Six years ago, I quit investment banking. I had known for a long time that I needed to leave. I loved the thrill of the deal, but the unrelenting stress of the process was wearing me down. I should have realized that something was wrong before my third trip to the Emergency Room.
The first trip was for a debilitating migraine that left me curled up in a fetal position in the back of a cab – stress. The next visit followed two all-nighters when my entire left side went numb – exhaustion. Lucky three almost didn’t happen. After waking up on the floor of an office hallway, having passed out and hit my head around 3am when no one else was around, I first slowly crawled back to my desk to send off one last email – stress, exhaustion and foolishness.
Why didn’t I stop after that first trip to the ER? Well, the compensation was fantastic (certainly more than was required to live comfortable), and yet I had no personal time to enjoy it. Many friends were starting families, but I had houseplants dying from neglect.
It wasn’t an easy decision. Even after I had admitted to myself that I needed to move on, it took another two years and multiple good faith attempts before I finally packed my box of belongings and ended my decade-long banking career.
Two years may make me seem pathetically indecisive, but quitting can be extremely difficult. After years of pushing down a particular path, turning around is no small feat. Sunk costs be damned. All of those hours invested are impossible to ignore.
And then there’s the uncertainty. After ten years in investment banking, I had a hard time imagining that I could do anything else. I had other interests (at least I hoped I still did), but I had never determined how they could be turned into viable career options.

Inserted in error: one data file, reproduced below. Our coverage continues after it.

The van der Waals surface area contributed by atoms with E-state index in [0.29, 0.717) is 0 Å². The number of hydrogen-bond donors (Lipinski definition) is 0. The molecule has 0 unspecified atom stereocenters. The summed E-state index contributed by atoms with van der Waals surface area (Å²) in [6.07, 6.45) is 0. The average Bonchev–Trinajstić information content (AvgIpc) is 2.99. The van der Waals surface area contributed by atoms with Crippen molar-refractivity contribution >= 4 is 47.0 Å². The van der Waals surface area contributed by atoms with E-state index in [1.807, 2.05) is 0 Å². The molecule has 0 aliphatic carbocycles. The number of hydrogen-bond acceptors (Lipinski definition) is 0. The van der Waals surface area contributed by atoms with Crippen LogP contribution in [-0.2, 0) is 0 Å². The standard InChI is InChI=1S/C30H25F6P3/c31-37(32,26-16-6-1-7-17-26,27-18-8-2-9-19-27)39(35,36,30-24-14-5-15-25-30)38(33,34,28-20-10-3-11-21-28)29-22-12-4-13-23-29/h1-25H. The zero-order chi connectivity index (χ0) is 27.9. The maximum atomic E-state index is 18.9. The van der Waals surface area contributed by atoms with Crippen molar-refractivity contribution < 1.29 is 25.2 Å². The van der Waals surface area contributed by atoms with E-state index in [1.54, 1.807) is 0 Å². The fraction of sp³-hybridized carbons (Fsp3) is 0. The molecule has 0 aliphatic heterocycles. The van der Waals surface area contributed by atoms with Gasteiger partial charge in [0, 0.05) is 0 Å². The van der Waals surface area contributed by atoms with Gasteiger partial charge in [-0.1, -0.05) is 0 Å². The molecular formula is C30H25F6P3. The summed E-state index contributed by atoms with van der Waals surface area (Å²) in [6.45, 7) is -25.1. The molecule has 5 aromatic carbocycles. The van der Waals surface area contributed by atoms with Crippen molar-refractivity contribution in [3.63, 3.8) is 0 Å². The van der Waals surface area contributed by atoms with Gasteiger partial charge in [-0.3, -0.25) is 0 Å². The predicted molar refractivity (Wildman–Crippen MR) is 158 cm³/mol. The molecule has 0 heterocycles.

What’s more, after working for ten years to build a career and a reputation, did I really want to start over? Wouldn’t it be easier to shut up, put my head down and continue clawing along the same, well-defined path from analyst to associate to vice president to director?
Everything finally ended not in a dramatic declaration but rather during a calm discussion with my boss. He knew it was coming.
I quit without having a new position lined up. I’m grateful for this fact. In investment banking, when every waking moment is dedicated to the job, there’s precious little time to consider any alternatives. And if you do find yourself with an idle moment, it is impossible to be objective with stressful deadlines clouding rational thought.
For those considering an exit from finance, I wish I could say that quitting was the unqualified key to happiness. It’s not. There are some extremely difficult, extremely personal considerations that everyone has to weigh. Any decision requires a compromise. Money, power, free time, health, family… you can’t have them all in limitless quantities. Some sacrifices are necessary.
For those in finance, one of the most challenging areas of compromise is compensation. Anyone considering quitting worries that no other industry pays as well. Unfortunately, they’re right.
But after a few years in banking, compensation becomes less and less about making a living. At some point it becomes more like a score. That annual bonus will never be enough if it’s not more than what the next guy made. But how much do you need live comfortably? Moving to a new job with a pay cut in exchange for new-found free time and reduced stress might be an amazing deal.
The author was a former VP in ECM at JPMorgan.
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